Letter | Published:

Accumulation of Amino-acids in Plant Cell Tissue Cultures

Naturevolume 199pages13021303 (1963) | Download Citation



IT was recently reported that when plant cell tissue cultures derived from sycamore cambial callus (Acer pseudoplantanus L) were grown with limited access to air, there was a marked reduction in the amount of leucoanthocyanins produced although there was little effect on aldohexose concentration1. It has now been found that, in limited air, cell cultures from callus of sycamore, bean (Phaseolus vulgaris, L), rose (Rosa sp., var. Dr. van Fleet), and Haplopapus gracilis grown on agar slopes as before1, all show a marked increase in the amount of free amino-acids compared with tissue grown with free access to air. Again little or no change was found in the concentration of sugars (Table 1), nor, in the case of the sycamore callus, in the total perchloracetic acid-soluble ribonucleic acid. Analyses of the changes with time in the relative proportions of carbon dioxide and oxygen, using a Fisher gas analyser, in the culture bottles showed that, as expected, there was a build-up of carbon dioxide to 20 per cent and a decrease of oxygen to 0.5 per cent in the sealed bottles.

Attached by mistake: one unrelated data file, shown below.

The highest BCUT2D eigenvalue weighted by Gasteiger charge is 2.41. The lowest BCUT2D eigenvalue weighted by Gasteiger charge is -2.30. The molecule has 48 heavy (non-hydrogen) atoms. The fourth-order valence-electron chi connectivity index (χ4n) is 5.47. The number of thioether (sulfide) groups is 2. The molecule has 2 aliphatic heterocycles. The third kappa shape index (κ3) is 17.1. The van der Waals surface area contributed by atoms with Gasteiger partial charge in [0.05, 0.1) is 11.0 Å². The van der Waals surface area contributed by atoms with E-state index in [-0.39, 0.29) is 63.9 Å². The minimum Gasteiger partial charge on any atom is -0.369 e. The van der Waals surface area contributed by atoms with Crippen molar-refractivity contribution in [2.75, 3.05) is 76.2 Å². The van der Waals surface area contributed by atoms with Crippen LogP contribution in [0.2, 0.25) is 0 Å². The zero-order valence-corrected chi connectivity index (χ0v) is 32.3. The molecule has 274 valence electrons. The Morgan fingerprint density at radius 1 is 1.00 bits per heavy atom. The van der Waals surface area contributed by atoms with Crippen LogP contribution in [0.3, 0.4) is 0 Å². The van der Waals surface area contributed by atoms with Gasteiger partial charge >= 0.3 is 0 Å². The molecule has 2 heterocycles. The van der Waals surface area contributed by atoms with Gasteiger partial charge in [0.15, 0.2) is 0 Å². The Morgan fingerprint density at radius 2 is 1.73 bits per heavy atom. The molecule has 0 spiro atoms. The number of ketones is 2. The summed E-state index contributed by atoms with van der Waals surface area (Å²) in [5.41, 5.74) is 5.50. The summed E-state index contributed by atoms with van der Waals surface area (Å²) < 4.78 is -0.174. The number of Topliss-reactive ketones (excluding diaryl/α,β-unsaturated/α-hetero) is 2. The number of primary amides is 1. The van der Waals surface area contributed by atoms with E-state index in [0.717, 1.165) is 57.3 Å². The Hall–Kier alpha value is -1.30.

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  1. 1

    Goldstein, Judith L., Swain, T., and Tjhio, K. T., Arch. Biochem. Biophys., 98, 176 (1962).

  2. 2

    Naylor, A. W., and Tolbert, N. E., Physiol. Plant., 9, 220 (1956).

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  1. R. L. WICKREMASINGHE: Research Fellow of the Tea Research Institute of Ceylon.


  1. Low Temperature Research Station, Downing Street, Cambridge

    • , T. SWAIN
    •  & J. L. GOLDSTEIN


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